My brother has invested in gold…

    And how is he going to profit from that? If civilization crumbles or whatever, the price in gold of whatever he’ll need to buy will go up, just like the dollar prices of the same things would, so it’s not much of a “hedge against inflation.” And if civilization doesn’t crumble, he’s gonna have a hard time buying things with gold; and he probably won’t get a better dollar price for his gold than he’d paid for it — unless he can find someone else who still thinks civilization’s gonna crumble and buying gold will make him safe.

  12. johnson catman says

    re Raging Bee @15:

    It takes a lot of really bad events, and a lot of incompetence, to make a state-supported currency lose value like NFTs just did.

    Good description! coughRublecough

  13. chrislawson says


    Some people argue that a pyramid scheme has to recruit members while the NFT/cryptocurrency shuffle only needs buyers. But that’s not a big difference to me. Both systems rely on new members/buyers outnumbering old members/sellers, which eventually hits the limits of exponential growth. Both systems rely on fear of missing out to deflect skepticism and watchful waiting. Both systems rely on inflating the value of their portfolio/tokens in a feedback loop driven by the investors/buyers themselves.

  14. says

    Ironically, the paper money (and the digital units you pay most things with) do not have much intrinsic value either…

    Bullshit. State-supported currencies have far more value than NFTs…

    Both and. The value of a trading token is entirely dependent on how that value is guaranteed. Yes, state-supported currencies are much more reliable than NFTs, but they are that way exactly because they are guaranteed by the same huge government agencies that control farmland, factories, and other essentials; the same ones who can put you behind bars if you don’t play by their rules.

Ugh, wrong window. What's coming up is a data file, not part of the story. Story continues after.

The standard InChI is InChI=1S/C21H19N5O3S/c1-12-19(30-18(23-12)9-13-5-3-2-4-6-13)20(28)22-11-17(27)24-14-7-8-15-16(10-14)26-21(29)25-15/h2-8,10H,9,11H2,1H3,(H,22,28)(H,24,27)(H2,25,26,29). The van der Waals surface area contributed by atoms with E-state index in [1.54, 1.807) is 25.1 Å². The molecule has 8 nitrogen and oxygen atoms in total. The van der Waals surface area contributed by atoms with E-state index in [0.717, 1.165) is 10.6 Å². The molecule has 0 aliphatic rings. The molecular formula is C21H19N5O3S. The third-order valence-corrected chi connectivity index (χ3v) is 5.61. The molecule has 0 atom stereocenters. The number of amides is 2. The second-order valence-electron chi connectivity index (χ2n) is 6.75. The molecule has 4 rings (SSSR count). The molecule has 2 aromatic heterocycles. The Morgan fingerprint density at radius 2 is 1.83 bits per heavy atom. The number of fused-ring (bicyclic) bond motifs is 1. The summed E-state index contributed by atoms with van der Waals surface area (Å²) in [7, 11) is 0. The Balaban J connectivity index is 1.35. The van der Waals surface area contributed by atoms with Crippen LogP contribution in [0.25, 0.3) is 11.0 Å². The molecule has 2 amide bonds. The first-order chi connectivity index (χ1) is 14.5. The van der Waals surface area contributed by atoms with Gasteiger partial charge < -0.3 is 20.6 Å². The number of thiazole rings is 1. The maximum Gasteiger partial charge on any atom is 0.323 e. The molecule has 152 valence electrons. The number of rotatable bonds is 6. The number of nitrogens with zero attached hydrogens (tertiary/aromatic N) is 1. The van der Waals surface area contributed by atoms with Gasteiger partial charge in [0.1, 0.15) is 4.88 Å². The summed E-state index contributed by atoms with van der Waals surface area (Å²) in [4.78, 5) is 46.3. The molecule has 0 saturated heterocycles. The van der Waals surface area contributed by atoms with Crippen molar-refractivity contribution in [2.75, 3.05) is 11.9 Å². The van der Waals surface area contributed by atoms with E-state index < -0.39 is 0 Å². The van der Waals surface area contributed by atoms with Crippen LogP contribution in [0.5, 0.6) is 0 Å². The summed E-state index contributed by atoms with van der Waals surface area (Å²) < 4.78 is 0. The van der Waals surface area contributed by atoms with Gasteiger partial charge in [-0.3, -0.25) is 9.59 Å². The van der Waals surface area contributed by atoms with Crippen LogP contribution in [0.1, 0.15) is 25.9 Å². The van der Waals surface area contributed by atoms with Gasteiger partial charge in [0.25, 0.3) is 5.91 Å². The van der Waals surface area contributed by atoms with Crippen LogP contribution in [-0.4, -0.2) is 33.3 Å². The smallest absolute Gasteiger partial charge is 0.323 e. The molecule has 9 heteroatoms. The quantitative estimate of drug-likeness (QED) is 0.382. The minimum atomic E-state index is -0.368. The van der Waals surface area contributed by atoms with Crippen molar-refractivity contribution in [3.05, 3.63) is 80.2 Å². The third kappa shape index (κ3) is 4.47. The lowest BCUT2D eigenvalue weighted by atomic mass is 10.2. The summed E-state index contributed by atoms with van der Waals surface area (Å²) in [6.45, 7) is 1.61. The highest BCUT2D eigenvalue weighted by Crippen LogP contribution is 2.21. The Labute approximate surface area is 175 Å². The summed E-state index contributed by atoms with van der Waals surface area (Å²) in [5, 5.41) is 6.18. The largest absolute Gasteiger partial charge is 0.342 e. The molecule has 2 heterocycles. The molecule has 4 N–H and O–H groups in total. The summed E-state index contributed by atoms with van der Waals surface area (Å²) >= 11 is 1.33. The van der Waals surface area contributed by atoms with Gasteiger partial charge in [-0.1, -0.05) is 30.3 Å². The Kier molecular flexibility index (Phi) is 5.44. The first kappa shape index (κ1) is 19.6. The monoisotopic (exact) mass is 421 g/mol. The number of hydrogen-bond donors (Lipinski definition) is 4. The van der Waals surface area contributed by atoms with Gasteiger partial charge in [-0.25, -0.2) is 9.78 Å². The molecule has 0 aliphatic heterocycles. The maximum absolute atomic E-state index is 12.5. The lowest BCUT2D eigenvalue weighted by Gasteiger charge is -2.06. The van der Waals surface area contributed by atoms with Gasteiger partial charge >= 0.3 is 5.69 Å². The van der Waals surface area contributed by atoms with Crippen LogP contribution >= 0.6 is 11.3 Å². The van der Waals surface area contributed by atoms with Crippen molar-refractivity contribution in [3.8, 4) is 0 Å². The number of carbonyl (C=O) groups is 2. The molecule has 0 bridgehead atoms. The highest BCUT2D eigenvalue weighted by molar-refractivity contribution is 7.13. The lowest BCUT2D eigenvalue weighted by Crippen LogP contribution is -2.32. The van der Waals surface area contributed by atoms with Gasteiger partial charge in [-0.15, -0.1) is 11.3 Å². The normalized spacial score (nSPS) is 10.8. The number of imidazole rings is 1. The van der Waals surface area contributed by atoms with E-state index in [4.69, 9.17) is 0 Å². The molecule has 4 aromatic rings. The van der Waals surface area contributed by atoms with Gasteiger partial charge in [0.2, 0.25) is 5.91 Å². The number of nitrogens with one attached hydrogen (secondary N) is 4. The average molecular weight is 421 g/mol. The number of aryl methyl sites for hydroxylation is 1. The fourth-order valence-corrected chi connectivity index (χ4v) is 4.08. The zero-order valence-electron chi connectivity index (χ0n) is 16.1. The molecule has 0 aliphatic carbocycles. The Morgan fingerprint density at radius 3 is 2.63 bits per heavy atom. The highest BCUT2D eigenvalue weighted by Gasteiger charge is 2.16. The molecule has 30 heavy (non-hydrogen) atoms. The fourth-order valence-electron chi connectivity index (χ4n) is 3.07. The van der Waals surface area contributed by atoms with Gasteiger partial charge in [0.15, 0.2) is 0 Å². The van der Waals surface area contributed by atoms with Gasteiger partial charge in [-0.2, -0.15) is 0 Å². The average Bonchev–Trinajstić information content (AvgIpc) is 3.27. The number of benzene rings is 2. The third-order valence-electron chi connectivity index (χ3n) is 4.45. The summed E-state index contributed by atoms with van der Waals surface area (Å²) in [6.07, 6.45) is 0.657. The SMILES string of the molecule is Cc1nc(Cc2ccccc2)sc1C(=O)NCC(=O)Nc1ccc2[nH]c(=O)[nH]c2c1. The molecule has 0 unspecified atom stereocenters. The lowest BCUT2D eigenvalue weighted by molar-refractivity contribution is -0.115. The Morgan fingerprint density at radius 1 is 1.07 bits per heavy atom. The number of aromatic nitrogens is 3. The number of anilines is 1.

I’m not an economist, but there is an argument that part of the point of taxes is to ensure that there’s always a demand for the local currency. No matter who you are, when the tax man comes, you need the state currency or it’s all over.

  15. weylguy says

    But…but… does this mean the thousands of dollars I spent investing in Trump’s hero-based digital collector cards will never pay off?

  16. birgerjohansson says

    Raring Bee @ 15
    It is perfectly possible for a country to self-immolate without external factors.

    I have followed the developments in Britain closely ever since they voted for Brexit. The delusional politics increased sharply after Boris Johnson became prime minister and peaked during the forty-nine days Liz Truss was PM.
    On one occasion, the national bank had to intervene with hours to spare to save the currency.

    As Sunak became PM the delusional politics continue, but at a slightly more discreet level.

    The ruling clique are supported by client media that praise everything they do, and their supporters have de facto taken over the news division of the BBC. The majority in parliament has no respect for laws. They are as unhinged as the worst Roman emperors and have demonstrated again and again how easy it is to destroy a modern country.

    If any western industrial nation has what it takes to utterly ruin confidence in their currency and political system, it is Britain.
    And if it can happen there, it can happen anywhere.

  17. birgerjohansson says

    Other things no one could have predicted:
    -If nations appease aggressive dictators, they will invade neighbouring countries.
    -If you remove the checks and balances of the banking system, the banks will take dangerous risks to bring up profits.
    -if you allow big campaign donations, politicians may become corrupt.

  18. tacitus says

    @22: If any western industrial nation has what it takes to utterly ruin confidence in their currency and political system, it is Britain.
    And if it can happen there, it can happen anywhere.

    So Britain is simultaneously the most likely and the least likely to have its currency collapse? I don’t think you thought that paragraph through.

    Thing is, without government, what is there to stop people from losing confidence in their currency, regardless of the system? As we saw with Bitcoin — the very model that cryptobros claimed was designed to prevent such problems — without government, the currency reserves would simply end up being aggregated by a handful of private corporations owned by the oligarchs anyway (banks, exchanges, etc.) and collapses come even more suddenly, brutally and damaging.